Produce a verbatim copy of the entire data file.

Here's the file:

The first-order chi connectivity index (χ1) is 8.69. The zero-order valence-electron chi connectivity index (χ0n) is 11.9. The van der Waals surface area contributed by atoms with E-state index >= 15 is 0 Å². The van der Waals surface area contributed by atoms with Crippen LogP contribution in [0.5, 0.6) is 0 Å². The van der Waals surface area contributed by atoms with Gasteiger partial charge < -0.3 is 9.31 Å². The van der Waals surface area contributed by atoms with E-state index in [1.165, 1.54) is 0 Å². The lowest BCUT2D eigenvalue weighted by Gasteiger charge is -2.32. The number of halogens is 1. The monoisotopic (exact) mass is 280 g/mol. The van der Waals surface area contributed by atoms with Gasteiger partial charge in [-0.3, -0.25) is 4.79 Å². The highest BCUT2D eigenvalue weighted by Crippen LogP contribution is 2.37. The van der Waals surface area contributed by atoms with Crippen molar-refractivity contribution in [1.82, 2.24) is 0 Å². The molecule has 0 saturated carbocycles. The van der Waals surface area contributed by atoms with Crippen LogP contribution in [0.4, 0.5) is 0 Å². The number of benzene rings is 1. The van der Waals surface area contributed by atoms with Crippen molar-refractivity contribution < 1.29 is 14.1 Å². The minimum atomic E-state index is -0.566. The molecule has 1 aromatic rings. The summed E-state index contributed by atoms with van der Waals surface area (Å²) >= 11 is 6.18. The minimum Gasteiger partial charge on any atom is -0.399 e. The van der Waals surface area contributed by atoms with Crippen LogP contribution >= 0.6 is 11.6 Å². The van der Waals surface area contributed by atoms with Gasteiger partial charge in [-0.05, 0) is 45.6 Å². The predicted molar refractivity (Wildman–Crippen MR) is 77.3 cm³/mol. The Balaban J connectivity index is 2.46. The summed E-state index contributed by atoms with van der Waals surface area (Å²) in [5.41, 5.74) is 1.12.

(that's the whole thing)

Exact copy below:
The first-order chi connectivity index (χ1) is 8.69. The zero-order valence-electron chi connectivity index (χ0n) is 11.9. The van der Waals surface area contributed by atoms with E-state index >= 15 is 0 Å². The van der Waals surface area contributed by atoms with Crippen LogP contribution in [0.5, 0.6) is 0 Å². The van der Waals surface area contributed by atoms with Gasteiger partial charge < -0.3 is 9.31 Å². The van der Waals surface area contributed by atoms with E-state index in [1.165, 1.54) is 0 Å². The lowest BCUT2D eigenvalue weighted by Gasteiger charge is -2.32. The number of halogens is 1. The monoisotopic (exact) mass is 280 g/mol. The van der Waals surface area contributed by atoms with Gasteiger partial charge in [-0.3, -0.25) is 4.79 Å². The highest BCUT2D eigenvalue weighted by Crippen LogP contribution is 2.37. The van der Waals surface area contributed by atoms with Crippen molar-refractivity contribution in [1.82, 2.24) is 0 Å². The molecule has 0 saturated carbocycles. The van der Waals surface area contributed by atoms with Crippen LogP contribution in [0.4, 0.5) is 0 Å². The number of benzene rings is 1. The van der Waals surface area contributed by atoms with Crippen molar-refractivity contribution < 1.29 is 14.1 Å². The minimum atomic E-state index is -0.566. The molecule has 1 aromatic rings. The summed E-state index contributed by atoms with van der Waals surface area (Å²) >= 11 is 6.18. The minimum Gasteiger partial charge on any atom is -0.399 e. The van der Waals surface area contributed by atoms with Crippen LogP contribution >= 0.6 is 11.6 Å². The van der Waals surface area contributed by atoms with Gasteiger partial charge in [-0.05, 0) is 45.6 Å². The predicted molar refractivity (Wildman–Crippen MR) is 77.3 cm³/mol. The Balaban J connectivity index is 2.46. The summed E-state index contributed by atoms with van der Waals surface area (Å²) in [5.41, 5.74) is 1.12.